© Douglas Griffith and healthymemory.wordpress.com, 2015. Unauthorized use and/or duplication of this material without express and written permission from this blog’s author and/or owner is strictly prohibited. Excerpts and links may be used, provided that full and clear credit is given to Douglas Griffith and healthymemory.wordpress.com with appropriate and specific direction to the original content.

Frightening News from the AAA Foundation for Traffic Safety

December 17, 2013

Many healthymemory blog posts have addressed the dangers of distracted driving (enter “driving” into the blog’s search block). This post will add to this list. More than 40% of people between 19 and 39 years old admit to texting while they drive, with 10% admitting that they do it regularly. More than half admit to talking on their cellphone while they drive. Now simply talking on the phone while driving quadraples the risk of being in a crash. The risk while texting is much greater.

Overall the survey found that 26% of the drivers admitted to texting and 6% said they did so frequently. 67% admitted to talking on their phones, 28% admitted to doing so regularly.

It has been estimated that 660,000 Americans use electronic devices while driving at any moment during the daylight hours. Although most people say that they recognize the risk posed by distracted driving, they seem to think that they are able to use their phones safely, but wish that others wouldn’t.

A key problem is “inattention blindness.” Although a driver might see something that should indicate caution, this realization doesn’t register in time for the driver to react by braking or swerving to safety. Research done by David Strayer and others at the University of Utah have found that voice activated devices that allow drivers to listen to or send text messages without touching their mobile device are not effective in reducing distraction. Their research has shown that when compared to other distractions inside the car, “interacting with the speech-to-text system was the most cognitively distracting, clearly suggesting that the adoption of voice-based systems in the vehicle may have unintended consequences that adversely affect traffic safety.”

There was some good news in the survey. The 16- to 18-year group talked less on the their phones while behind the wheel than any group younger than 60 and were less likely to text than drivers between the agesof 19 and 39.1

Please remember that engaging in these activities not only puts your life and health in jeopardy, but also puts the life and health of your fellow human beings in jeopardy.

1Ashley Halsey III (2013). AAA: Drivers ignore texting warnings. The Washington Post, December 17, A4.

Voice-Activated Texting is Still Dangerous

April 24, 2013

The effects of voice-activated texting were tested at the Texas Transportation Institute at Texas A&M University.1 Quite a few years ago, I, along with my colleagues, spent a very interesting day at this institute. It is an impressive institute that conducts quality research. The institute assessed a mobile device that translates words into text messages. They found that it is every bit as dangerous as conventional texting. Reaction times were twice as slow, and eyes were on the road much less often than when they were not texting. This result is not surprising; it is analogous to using hands free phones while driving. Research has shown that using a hands free phone while driving is analogous to driving under the influence of alcohol. The problem is one of attentional limitations, our limited ability to process information. Texting or speaking on the phone degrades driving performance. Although it is true that texting is more dangerous than speaking on the phone, what bothers me is that all the warnings involve texting. Using the phone while driving is still dangerous. And hands free laws are irrelevant to the problem.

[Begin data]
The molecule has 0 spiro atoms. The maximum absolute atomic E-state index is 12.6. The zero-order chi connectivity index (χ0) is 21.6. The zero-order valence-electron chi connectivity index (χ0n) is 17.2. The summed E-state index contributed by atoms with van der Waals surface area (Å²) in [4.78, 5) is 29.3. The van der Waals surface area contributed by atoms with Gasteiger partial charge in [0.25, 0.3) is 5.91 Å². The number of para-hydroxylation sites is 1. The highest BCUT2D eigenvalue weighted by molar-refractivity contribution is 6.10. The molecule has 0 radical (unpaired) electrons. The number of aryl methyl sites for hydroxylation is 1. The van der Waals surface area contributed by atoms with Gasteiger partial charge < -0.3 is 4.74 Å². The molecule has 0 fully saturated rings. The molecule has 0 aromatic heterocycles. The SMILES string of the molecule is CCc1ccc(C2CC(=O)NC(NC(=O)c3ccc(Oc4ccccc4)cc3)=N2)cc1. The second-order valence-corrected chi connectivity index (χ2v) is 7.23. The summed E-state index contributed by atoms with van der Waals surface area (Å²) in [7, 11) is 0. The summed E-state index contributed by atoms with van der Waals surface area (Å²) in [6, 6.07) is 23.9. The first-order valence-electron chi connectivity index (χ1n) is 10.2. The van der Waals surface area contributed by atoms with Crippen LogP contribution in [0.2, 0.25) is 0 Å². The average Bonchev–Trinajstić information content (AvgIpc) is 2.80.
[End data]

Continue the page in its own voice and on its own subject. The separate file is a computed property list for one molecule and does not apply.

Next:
According to the article, about 3,300 people a year die in crashes attributed to distracted driving , with 387,000 more injured in 2011. Frankly, I regard these numbers, particularly the numbers involving deaths, to be unrealistically low. What was especially alarming was the survey conducted by the AAA Foundation for Traffic Safety found that 35 percent of drivers admitted that they had recently read text messages or e-mail while driving, and that 26 percent said they had sent a text message. If you are wondering why I find these numbers so worrisome, please read the healthymemory blog post, “The “Now” is Really the “Then.” To learn more about the dangers of using the phone while driving, see the healthymemory blog posts, “Phone and Driving is as Dangerous as Drinking and Driving,” “Doing Two Things at Once is NOT Better,” and “Multitasking is a Trade-Off.” Texting and phoning while driving might be conveniences, but remember that for many years we did just fine without these conveniences. If you want to put yourself and your passengers at risk is one matter, but consider the risk you are placing on others on the road.

1Halsey III, A. (2013) Drivers not safer with voice-activated texting study finds. Washington Post, 23 April, B1.

© Douglas Griffith and healthymemory.wordpress.com, 2013. Unauthorized use and/or duplication of this material without express and written permission from this blog’s author and/or owner is strictly prohibited. Excerpts and links may be used, provided that full and clear credit is given to Douglas Griffith and healthymemory.wordpress.com with appropriate and specific direction to the original content.